Stanislav Galiev has been through rookie development camp before. But this summer's event at Kettler Iceplex takes on a little more urgency now that he's too old to return to junior hockey.
Galiev, a 20-year-old winger, is one of the Capitals' top prospects. He doesn't have the elite high-end skill of Evgeny Kuznetsov, ranked by the Hockey News as the No. 1 prospect in the world last spring, but he's far closer to NHL ready than recent draft pick Filip Forsberg, who is still just 17.
Participating in his third development camp this week, Galiev is preparing for a role at Hershey of the American Hockey League in 2012-13 and -- maybe -- forcing his way up to Washington. But with a new coaching staff to impress, led by coach Adam Oates, and a host of veterans ahead of him in the organization's pecking order, that is no guarantee.
"It's kind of different now with new coaches, but still it is my third year here, and I'm happy to be here again," Galiev said.
Galiev came to the United States at age 16 and played a year in the U.S. Hockey League with the Indiana Ice before playing three more years of junior hockey with the St. John Sea Dogs in Quebec City. He had a distinguished junior career with two appearances in Canada's famed Memorial Cup. Galiev missed a large chunk of last season with a wrist injury but returned to post 16 goals and 18 assists in 17 playoff games. It is that kind of explosive ability as a scorer that intrigues the Caps -- even if Galiev needs at least a year of minor league seasoning.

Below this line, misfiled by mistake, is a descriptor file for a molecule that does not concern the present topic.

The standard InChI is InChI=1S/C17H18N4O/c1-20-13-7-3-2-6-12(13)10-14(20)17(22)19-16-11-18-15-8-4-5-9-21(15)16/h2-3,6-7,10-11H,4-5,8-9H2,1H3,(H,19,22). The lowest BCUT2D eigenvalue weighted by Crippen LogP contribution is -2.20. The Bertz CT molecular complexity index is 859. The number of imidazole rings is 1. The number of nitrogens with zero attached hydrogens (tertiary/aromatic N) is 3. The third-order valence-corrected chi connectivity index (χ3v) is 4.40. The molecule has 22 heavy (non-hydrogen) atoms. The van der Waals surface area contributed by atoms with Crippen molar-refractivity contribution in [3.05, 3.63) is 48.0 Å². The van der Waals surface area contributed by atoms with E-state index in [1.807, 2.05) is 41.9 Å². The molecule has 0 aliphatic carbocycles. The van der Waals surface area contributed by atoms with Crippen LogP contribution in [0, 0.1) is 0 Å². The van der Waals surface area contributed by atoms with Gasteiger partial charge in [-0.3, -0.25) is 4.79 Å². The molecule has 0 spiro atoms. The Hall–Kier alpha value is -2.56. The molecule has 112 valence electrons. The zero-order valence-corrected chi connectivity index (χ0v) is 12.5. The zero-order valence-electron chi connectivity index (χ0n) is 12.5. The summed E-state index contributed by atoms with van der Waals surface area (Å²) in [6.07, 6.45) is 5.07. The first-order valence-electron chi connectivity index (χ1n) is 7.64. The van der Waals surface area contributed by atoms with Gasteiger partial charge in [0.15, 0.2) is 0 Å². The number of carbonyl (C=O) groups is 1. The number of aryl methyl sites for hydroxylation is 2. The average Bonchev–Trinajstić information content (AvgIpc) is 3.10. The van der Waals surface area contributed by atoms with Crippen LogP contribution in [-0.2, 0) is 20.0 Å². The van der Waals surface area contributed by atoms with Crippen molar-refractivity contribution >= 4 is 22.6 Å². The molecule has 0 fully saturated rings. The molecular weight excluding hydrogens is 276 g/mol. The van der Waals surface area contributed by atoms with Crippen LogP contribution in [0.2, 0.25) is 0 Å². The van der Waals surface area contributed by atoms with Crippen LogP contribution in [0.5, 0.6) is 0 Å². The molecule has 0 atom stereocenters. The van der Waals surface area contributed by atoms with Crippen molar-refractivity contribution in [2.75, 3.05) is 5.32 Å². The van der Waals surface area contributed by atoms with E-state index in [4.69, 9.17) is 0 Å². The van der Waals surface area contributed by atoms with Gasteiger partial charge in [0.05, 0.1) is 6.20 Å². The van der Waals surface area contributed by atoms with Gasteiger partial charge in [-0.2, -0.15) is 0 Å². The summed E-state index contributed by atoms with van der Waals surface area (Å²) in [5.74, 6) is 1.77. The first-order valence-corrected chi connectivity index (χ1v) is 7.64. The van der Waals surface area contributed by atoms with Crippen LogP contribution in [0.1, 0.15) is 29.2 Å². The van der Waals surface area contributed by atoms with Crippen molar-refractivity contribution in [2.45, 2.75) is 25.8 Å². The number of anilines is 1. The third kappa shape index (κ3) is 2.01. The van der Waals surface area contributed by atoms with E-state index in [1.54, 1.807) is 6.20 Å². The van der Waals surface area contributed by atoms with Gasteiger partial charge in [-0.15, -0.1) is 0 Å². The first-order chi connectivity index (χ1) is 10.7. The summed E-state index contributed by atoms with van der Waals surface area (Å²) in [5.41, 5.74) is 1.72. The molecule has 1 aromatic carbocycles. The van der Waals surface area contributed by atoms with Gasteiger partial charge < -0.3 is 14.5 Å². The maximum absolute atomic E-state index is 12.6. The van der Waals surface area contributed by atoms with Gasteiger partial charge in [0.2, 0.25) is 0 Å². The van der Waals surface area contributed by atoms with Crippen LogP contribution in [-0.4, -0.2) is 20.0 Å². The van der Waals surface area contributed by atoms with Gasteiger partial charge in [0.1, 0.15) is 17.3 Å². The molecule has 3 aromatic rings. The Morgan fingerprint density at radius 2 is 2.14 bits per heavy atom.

"[Galiev is] certainly an excellent young prospect. We like him a lot," general manager George McPhee said last month. "It was a real good pick in the third round to get a kid like that who's been doing what he's been doing. He turns pro this year, and we'll work him in somewhere."
He should be able to take advantage of a more offensive system being put in place in both Washington and Hershey, and Bears coach Mark French anticipates getting Galiev minutes on the top line there -- provided he earns them, of course. And he'll at least get an early shot to prove himself during NHL training camp provided it starts on time with a potential lockout looming. There's still time this summer to get better.
"I need to improve my game in every area," Galiev said. "Be stronger and make good decisions with the pucks, no mistakes and I'll try to make the team [in training camp]."